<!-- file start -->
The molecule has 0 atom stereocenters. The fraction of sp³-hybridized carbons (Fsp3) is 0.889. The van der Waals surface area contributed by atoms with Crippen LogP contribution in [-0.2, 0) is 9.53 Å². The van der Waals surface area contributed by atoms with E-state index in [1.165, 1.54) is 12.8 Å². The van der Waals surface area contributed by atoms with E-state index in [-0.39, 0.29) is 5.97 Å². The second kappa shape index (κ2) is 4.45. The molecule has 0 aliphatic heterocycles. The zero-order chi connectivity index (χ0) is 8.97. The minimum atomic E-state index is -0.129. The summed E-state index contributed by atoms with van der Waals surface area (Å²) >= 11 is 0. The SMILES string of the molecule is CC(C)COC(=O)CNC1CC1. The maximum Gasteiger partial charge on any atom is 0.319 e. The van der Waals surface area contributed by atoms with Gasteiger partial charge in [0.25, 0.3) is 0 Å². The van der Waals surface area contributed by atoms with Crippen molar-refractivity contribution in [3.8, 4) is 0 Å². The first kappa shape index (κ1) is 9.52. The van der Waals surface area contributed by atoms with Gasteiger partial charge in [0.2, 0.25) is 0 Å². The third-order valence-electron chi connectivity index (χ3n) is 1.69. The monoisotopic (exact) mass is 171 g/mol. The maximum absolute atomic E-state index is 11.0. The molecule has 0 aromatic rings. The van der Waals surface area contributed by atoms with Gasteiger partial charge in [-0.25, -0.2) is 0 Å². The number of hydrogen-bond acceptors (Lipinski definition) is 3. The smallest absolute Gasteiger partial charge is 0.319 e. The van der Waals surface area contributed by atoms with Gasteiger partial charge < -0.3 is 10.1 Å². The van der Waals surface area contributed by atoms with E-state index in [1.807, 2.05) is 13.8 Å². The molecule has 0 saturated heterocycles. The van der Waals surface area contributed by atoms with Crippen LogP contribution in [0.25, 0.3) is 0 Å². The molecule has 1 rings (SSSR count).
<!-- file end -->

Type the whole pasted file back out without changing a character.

The molecule has 0 atom stereocenters. The fraction of sp³-hybridized carbons (Fsp3) is 0.889. The van der Waals surface area contributed by atoms with Crippen LogP contribution in [-0.2, 0) is 9.53 Å². The van der Waals surface area contributed by atoms with E-state index in [1.165, 1.54) is 12.8 Å². The van der Waals surface area contributed by atoms with E-state index in [-0.39, 0.29) is 5.97 Å². The second kappa shape index (κ2) is 4.45. The molecule has 0 aliphatic heterocycles. The zero-order chi connectivity index (χ0) is 8.97. The minimum atomic E-state index is -0.129. The summed E-state index contributed by atoms with van der Waals surface area (Å²) >= 11 is 0. The SMILES string of the molecule is CC(C)COC(=O)CNC1CC1. The maximum Gasteiger partial charge on any atom is 0.319 e. The van der Waals surface area contributed by atoms with Gasteiger partial charge in [0.25, 0.3) is 0 Å². The van der Waals surface area contributed by atoms with Crippen molar-refractivity contribution in [3.8, 4) is 0 Å². The first kappa shape index (κ1) is 9.52. The van der Waals surface area contributed by atoms with Gasteiger partial charge in [0.2, 0.25) is 0 Å². The third-order valence-electron chi connectivity index (χ3n) is 1.69. The monoisotopic (exact) mass is 171 g/mol. The maximum absolute atomic E-state index is 11.0. The molecule has 0 aromatic rings. The van der Waals surface area contributed by atoms with Gasteiger partial charge in [-0.25, -0.2) is 0 Å². The number of hydrogen-bond acceptors (Lipinski definition) is 3. The smallest absolute Gasteiger partial charge is 0.319 e. The van der Waals surface area contributed by atoms with Gasteiger partial charge < -0.3 is 10.1 Å². The van der Waals surface area contributed by atoms with E-state index in [1.807, 2.05) is 13.8 Å². The molecule has 0 saturated heterocycles. The van der Waals surface area contributed by atoms with Crippen LogP contribution in [0.25, 0.3) is 0 Å². The molecule has 1 rings (SSSR count).